Presidents’ Day allows reflection on our nation’s greatest leaders


Ren Brace

Mount Rushmore: the famous national memorial depicting the presidents George Washington, Thomas Jefferson, Theodore Roosevelt, and Abraham Lincoln

Did you know that the expression “OK” is credited to Martin Van Buren’s presidential campaign? Or did you know that the White House wasn’t referred to by that name until Theodore Roosevelt deemed it so? These fun facts about presidents can provide the perfect conversation topics for Presidents’ Day on February 21st. 

“I found out while studying that Zachary Taylor, one of the 8 presidents to die in office, managed to do so by eating too many cherries,” senior Stevie Wolf, one of FHC’s history fanatics, said. “I don’t know exactly how you go about it, but I feel like that should go up there with Taft needing a massive bathtub.”

Interesting and sometimes absurd presidential tidbits such as these are perfect for initially drawing students into history. Even Presidents’ Day itself is another one of these intriguing verities; originally named “Washington’s Birthday,” the new overarching title now celebrates the combination of all presidents who served in the White House, but namely Lincoln and Washington—two of the most influential leaders who happen to share the birthday month of February. 

The day that we celebrate Washington’s birthday isn’t even the former president’s birthday at all, for prior to the switch to the Gregorian calendar, Washington celebrated his birthday on February 11th. Furthermore, President Richard Nixon was the one who signed to celebrate on the third Monday of every February in an effort to have more three-day holiday weekends.

Nonetheless, it serves as a reminder of the triumphs and downfalls of preceding U.S. presidents and provides an opportunity to understand the broader context of the past. For Stevie, these are the elements that fascinate him within the topic.

“I started with an interest in small areas,” Stevie said, “but quickly found out that in order to understand the small picture, you first must understand the big picture. Well, that big picture led me to a sound understanding of history post-1870. I find it fascinating to see the development of humanity just because of how flawed it has been and will be—an imperfect attempt at creating a better world.”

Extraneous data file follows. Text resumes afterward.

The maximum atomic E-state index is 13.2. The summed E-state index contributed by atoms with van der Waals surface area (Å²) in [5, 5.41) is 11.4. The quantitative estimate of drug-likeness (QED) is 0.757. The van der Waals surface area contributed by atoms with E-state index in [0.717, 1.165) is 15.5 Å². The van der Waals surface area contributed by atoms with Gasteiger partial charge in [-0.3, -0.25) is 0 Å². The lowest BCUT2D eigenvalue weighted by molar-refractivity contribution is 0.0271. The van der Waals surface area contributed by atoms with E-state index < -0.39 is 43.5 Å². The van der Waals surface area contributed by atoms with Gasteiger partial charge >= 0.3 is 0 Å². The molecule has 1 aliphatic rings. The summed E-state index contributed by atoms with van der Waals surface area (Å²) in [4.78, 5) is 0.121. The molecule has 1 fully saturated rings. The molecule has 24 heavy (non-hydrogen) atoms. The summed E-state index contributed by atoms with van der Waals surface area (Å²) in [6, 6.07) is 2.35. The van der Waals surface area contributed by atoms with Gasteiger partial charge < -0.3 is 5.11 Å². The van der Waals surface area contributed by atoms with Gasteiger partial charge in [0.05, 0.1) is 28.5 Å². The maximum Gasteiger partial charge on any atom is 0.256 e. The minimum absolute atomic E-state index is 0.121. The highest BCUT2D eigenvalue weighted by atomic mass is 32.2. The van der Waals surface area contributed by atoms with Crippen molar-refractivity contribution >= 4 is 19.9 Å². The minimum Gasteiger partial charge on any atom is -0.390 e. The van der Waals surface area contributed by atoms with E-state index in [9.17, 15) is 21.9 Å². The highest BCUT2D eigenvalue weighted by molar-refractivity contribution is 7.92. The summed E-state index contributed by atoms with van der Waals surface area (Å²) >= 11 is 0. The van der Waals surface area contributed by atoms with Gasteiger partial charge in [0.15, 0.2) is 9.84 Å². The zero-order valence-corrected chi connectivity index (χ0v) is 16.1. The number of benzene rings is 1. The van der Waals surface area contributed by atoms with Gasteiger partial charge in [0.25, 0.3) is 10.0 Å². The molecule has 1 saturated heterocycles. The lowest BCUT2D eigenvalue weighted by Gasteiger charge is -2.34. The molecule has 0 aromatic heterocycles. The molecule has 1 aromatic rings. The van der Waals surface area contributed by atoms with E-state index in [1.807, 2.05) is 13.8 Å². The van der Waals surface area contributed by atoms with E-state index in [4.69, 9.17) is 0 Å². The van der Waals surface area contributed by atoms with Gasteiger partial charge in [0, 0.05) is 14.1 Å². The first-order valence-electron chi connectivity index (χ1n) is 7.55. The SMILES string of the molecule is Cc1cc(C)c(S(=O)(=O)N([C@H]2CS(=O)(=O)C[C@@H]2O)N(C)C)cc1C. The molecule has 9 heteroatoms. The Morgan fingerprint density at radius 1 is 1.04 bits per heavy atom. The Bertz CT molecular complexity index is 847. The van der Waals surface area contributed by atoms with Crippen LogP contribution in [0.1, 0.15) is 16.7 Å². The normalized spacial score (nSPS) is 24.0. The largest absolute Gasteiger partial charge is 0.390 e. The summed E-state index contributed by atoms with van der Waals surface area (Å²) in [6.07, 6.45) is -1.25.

By analyzing history through this closer lens, the cause-and-effect patterns that have shaped the nation we live in today become evident. The driving force behind these events has most often come from the resilience of leaders in response to the obstacles thrown their way. Stevie has been inspired by the United States’ 44th president, Barack Obama, and his confidence in leading the nation.

“[Obama] was pretty good at working with the people of the U.S. and those abroad, while working to help the American people as a whole,” Stevie said. “We’ve had a lot of no-name presidents or controversial presidents, but he was pretty well known and not hated by all that many. A good leader should be able to unite folk, not alienate them.”

Especially for younger generations, the president is one of the primary sources of leadership guidance. History teacher Steve Labenz encourages his students to find the importance in the history behind every figurehead and learn from not only their achievements, but also their mistakes. In regards to presidents, Labenz has always admired the contributions of Theodore Roosevelt.